What’s Wrong With the Color Pink?

By Rachel Giffin

Not long ago I was with a group of my friends. It isn’t often that we have some free time, so I thought, hey, wouldn’t it be nice to do something fun? Maybe we could go see a movie or something. So I asked them, “Hey, guys, we should go see this movie,” and they began laughing at the one I picked out.

Honestly, I was confused. What was wrong with it? It looked good, the reviews were high, and I thought it would be a nice way to spend our free afternoon. They laughed at me and then began to mock me, because the movie I had assumed was fine was, in fact, a “chick flick” and I was apparently determined to fit into the “stereotype that gave women problems to begin with.”

Beyond feeling foolish in front of my friends, I was confused. What on earth was wrong with that? What’s wrong with wanting to see and do things marketed to girls my age with my personality? I’m not feeling pressured by a stereotype, something that they alleged from my desire to see this film, to be a certain thing or act a certain way. I just saw something I thought looked cool. Clearly, there is something wrong here.

Stereotypes have given men and women problems for hundreds of years. Only recently have we started trying to break them, starting in 1920 when women were given the right to vote. Since then, through activists and rallies and political parties and philosophies being spread all over our country, the way that the world has been viewing men and women has drastically changed and is continually changing to this day. There are hundreds of things to celebrate in this new era of gender equality, but with every victory, we lose a little bit of the truth.

The problem with this generation is feminism. Not the feminist movement, certainly; but feminism itself: the actual act of being feminine.

It’s now commonplace that girls are taught that they can be anything. They are encouraged to go into any and every field, and are especially celebrated when they conquer male-dominated fields like financing and tech fields. But, for most women, it comes at a price. Anne Theriault, in her article entitled “We Need To Stop Devaluing Femininity,” writes that though girls are encouraged to go out there into a male-dominated world and start doing masculine things, “what they aren’t taught is that people who dress, think or act in a traditionally feminine manner can be anything.” In this world, the message we get is that in order to succeed, women have to adopt masculine traits, thus losing their uniqueness as a female. Theriault goes on to say that in our society “you can be a girl and write code, but you can’t write code while wearing a dress…You can repair a bicycle, but not while wearing lipstick. Everyone knows that lipstick prevents people from being competent.”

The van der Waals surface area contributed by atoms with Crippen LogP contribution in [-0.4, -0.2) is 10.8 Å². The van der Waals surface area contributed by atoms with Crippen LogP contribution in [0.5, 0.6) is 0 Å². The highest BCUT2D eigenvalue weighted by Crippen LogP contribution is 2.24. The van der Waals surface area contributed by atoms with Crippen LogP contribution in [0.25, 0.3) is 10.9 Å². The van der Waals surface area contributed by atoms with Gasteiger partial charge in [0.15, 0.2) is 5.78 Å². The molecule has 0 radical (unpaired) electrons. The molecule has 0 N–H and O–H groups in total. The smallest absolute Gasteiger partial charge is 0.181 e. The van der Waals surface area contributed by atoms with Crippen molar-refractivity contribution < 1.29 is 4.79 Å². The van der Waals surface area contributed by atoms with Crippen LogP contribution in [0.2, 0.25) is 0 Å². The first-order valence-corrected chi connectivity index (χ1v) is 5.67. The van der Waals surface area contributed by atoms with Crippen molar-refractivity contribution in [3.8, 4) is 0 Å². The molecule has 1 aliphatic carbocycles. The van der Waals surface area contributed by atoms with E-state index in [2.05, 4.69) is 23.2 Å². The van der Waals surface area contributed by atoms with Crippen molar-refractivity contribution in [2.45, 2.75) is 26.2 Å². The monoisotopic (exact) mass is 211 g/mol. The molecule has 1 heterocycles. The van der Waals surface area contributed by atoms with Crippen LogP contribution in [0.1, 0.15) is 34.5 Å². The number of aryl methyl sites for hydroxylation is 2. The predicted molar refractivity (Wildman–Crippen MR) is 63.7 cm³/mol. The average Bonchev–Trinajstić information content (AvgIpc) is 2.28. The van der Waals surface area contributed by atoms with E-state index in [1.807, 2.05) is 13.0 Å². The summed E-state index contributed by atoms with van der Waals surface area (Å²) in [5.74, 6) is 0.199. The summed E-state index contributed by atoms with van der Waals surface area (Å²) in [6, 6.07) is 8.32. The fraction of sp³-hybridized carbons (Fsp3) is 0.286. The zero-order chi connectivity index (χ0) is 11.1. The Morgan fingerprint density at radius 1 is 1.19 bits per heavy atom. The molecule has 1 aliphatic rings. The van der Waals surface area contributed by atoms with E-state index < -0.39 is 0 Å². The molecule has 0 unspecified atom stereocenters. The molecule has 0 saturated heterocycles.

With girls being told that they can do everything, they are also prodded into doing things that kick stereotypes to the curb. Large companies and schools are picking up on this and want to help. In places like Ohio State University, where women make up 24.9% of the campus faculty, they are trying their best to recruit women to teach and work at their school. Hundreds of articles, promotions, pamphlets and newsletters reach women every day in order to encourage them to pursue goals that once seemed off-limits for women, like fields in science and engineering. But this prompts an even bigger question: beyond whether or not a woman should go into these fields, what if she doesn’t want to?

With women, there may always be a stereotype in the way of what they want, and they may always have to struggle a little to get over it. But some girls don’t mind “traditional” roles. They want to be free to make their own choices, to work and to think freely, but for the most part, they want to simply be.

The unspoken truth of the matter is that women fear going back to the dark ages of women’s rights, and any form of relapse is almost offensive for those who have fought so hard to maintain those rights. But women who wanted to vote didn’t want to give up their identity as women in order to succeed–although, they would, if needs be. They only wanted to be seen as equal in the eyes of the government and in the eyes of men. They still walked around in pretty dresses and did their hair and did feminine things such as cooking and sewing. Traditional roles never came into question in the initial leap of women’s rights. Now, they are being questioned everywhere.

Should women be forced to stay at home? No. But if they want to, should they be ostracized? Definitely not. But that’s the problem here. In a world pushing masculine females left and right, some girls, the ones that wanted to be princesses when they grew up, feel left behind. There isn’t really a place for them where they can do their part and be part of the feminist movement while still being true to themselves (especially if that means they want to assume a traditional role as a parent or other female position), is there?

My goal isn’t to debate feminism or women’s rights. It’s merely to ask the question, what’s wrong with girls who just want to be…girls? There are still girls out there who want to be princesses and wear pretty dresses and who like flowers and parties and frilly lace and the color pink. What’s wrong with the color pink, anyways? Isn’t that what the feminist movement protects: our right to choose? If we want to be traditional, we should be able to.

With regard to my friends and my stereotypical movies, I have absolutely no problem with the movie I wanted to see. Perhaps I am stereotypical in that I want to see it, but so what? This is a world where girls can be anything, including a “typical” girl. I’ll wear my lipstick and my pink dress and my high heels. I have no problem going to the movie theater and watching my chick flick alone.


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